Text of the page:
Figure 12: Heading denitions

Are initially at (0,0), moving along Xe (0 = 0) Want to be at (0,1000) moving along dashed line angled at ref Separation distance d = Yref Ya/c (d0 = 1000) Desired inertial y position y position of aircraft d = U0 sin(ref ) U0(ref ) Want to smoothly decrease d to zero, use a lter so that 1 d = d d = 30 sec d 1 d = U0(ref ) d 1 1 = = ref + d = ref + (Yref Ya/c) d U0 dU0
which includes a feedback on the aircraft inertial Y position.
Use this as the input d.

Fall 2004

Mux

ac3out To Workspace

time

desired path

U0

Clock

Signal Generator
all data

2*pi/180

Psi_ref

-5000

desired ye Path1

path offset -KAileron Dynamics


Psi_d

desired path

psi_ref

Kp
v p

-KKphi JDa(s) Rudder Dynamics JNr(s) JDr(s) Mux Gain 0 Constant Saturation Banking mix

JNa(s)

syslat2 Lateral Washout FIlter

all data r phi

emu

-Kpsi

psi

-KNwash(s) Dwash(s) Banking mix1

1 s Integrator

Figure 13: Simulink implementation run ac3.m rst

ye

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1.5

x 10

Y ref Y

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a/c

0.5

Path Y

0.5

1.5

100

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1000

Figure 14: Path following for ground track controller


0.6 c

0.4

0.2

and c

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0.4

0.6

0.8

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1000

Figure 15: Roll command following for ground track controller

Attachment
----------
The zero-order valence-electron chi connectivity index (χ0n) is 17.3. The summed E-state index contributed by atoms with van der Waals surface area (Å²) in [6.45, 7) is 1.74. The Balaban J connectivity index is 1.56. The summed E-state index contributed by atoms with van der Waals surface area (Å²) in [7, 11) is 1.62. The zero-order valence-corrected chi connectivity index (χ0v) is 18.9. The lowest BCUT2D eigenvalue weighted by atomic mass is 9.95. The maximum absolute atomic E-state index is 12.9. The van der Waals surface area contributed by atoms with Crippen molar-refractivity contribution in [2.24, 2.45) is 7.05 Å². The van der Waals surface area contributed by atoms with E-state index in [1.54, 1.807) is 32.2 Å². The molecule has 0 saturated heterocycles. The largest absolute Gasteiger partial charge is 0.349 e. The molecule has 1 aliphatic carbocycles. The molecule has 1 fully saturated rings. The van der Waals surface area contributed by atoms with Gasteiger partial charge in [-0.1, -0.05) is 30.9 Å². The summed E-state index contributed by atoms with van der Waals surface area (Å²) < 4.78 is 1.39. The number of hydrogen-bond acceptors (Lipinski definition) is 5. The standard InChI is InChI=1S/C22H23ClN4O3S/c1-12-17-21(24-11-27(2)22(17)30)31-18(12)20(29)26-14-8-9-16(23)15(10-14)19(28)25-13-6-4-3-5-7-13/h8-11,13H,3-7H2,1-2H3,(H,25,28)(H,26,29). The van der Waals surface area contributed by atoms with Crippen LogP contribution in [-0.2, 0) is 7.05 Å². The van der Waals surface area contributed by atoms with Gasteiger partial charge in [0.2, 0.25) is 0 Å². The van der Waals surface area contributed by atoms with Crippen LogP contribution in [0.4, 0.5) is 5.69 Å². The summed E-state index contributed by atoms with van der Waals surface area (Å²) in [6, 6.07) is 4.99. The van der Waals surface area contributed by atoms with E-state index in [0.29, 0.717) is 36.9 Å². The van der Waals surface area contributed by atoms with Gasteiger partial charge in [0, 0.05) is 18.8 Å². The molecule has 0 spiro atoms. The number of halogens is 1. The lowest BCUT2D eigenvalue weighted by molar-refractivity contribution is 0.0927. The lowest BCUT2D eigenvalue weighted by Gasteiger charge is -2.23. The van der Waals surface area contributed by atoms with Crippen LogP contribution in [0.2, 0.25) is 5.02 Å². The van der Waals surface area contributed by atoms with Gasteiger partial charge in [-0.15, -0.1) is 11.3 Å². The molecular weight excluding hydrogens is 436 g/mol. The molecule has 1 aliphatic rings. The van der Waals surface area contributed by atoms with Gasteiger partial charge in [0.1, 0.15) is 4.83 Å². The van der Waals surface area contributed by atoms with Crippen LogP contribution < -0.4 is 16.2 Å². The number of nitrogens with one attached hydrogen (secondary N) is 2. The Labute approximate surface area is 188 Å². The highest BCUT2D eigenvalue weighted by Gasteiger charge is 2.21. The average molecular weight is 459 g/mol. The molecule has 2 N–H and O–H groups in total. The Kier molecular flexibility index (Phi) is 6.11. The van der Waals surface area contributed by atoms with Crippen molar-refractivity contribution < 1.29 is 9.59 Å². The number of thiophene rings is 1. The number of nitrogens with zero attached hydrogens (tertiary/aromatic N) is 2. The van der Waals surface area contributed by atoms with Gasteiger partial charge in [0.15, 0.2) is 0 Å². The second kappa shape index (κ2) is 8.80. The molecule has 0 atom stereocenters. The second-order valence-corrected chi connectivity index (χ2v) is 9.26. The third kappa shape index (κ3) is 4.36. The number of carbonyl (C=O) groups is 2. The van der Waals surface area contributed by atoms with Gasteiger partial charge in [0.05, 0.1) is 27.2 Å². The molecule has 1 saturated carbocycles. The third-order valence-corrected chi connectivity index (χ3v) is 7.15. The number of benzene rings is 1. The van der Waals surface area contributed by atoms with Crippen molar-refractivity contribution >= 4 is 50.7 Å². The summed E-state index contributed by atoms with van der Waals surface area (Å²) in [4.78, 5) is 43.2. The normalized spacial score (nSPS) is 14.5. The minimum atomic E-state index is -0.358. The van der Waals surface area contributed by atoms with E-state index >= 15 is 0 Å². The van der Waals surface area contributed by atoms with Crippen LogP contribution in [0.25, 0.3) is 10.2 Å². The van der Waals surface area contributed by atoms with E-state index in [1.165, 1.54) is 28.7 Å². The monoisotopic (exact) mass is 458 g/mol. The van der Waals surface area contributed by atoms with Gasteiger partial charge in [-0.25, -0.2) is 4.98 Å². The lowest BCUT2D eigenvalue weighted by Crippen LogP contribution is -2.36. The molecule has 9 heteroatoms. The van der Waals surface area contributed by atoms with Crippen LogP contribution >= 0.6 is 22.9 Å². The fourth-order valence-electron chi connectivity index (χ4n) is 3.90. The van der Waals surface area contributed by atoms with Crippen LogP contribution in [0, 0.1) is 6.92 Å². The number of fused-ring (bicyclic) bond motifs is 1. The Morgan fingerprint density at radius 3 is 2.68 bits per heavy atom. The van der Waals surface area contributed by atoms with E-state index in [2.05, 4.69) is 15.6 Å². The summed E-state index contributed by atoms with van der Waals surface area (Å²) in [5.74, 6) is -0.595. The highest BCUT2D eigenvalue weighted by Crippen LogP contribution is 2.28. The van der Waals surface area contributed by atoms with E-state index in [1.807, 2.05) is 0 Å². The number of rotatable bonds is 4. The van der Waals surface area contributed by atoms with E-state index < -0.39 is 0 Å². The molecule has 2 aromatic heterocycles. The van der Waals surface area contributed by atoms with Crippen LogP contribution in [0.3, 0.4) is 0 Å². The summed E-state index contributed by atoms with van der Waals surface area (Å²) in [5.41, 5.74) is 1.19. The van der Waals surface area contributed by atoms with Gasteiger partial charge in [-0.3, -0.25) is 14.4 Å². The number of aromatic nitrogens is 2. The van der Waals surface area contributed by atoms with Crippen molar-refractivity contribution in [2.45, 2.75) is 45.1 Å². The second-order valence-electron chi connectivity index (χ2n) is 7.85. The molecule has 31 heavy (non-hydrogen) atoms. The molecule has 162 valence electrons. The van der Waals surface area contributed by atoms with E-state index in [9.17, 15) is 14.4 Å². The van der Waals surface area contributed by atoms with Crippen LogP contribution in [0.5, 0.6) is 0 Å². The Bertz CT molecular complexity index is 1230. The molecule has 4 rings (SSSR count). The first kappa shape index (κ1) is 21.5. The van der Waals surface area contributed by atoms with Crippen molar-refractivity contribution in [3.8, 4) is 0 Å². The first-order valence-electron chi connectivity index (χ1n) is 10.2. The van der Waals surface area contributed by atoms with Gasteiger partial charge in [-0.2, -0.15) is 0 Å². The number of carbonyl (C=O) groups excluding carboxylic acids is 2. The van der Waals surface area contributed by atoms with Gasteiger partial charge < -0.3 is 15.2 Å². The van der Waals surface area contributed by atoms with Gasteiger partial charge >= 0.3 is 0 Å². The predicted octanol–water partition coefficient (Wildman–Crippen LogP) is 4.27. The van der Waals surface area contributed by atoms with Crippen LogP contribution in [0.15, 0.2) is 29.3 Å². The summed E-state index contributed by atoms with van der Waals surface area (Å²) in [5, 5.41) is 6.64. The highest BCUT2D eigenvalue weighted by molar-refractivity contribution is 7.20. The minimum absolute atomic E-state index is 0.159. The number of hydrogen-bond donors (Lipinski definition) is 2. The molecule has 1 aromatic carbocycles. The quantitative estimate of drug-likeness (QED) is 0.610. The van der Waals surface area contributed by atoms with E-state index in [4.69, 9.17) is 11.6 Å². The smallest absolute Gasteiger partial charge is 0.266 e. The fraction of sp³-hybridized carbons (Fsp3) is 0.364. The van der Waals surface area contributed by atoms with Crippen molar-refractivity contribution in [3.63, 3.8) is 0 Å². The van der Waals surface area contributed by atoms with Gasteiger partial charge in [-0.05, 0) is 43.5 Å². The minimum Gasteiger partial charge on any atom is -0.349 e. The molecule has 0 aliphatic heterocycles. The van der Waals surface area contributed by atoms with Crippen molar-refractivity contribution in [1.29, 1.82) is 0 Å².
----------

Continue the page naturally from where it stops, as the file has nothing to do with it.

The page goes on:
3 c

and c

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1000

Figure 16: Heading following for ground track controller

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Alternative Strategy

Sanghyuk Park developed an alternative tracking algorithm that he presented this past summer1 Guidance logic selects a reference point on the desired trajectory and uses it to generate a lateral acceleration command. Selection of Reference Point Reference point is on the desired path at a distance (L1) forward of the vehicle Figure 17. Lateral Acceleration Command determined by ascmd = 2 V 1 sin L
aircraft V
2

aS
desired path

cmd

L1

reference point R R 2

Figure 17: Diagram for Guidance Logic

Direction of acceleration depends on sign of angle between the L1 line segment and the vehicle velocity vector. If selected reference point to the right of the vehicle velocity vec tor, then the vehicle will be commanded to accelerate to the right (see Figure 17) vehicle will tend to align its velocity direction with the direction of the L1 line segment.
1 Sanghyuk

Park, John Deyst, and Jonathan How, A New Nonlinear Guidance Logic for Trajectory Tracking, AIAA GNC 2004.

Fall 2004
= as t V L1

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reference point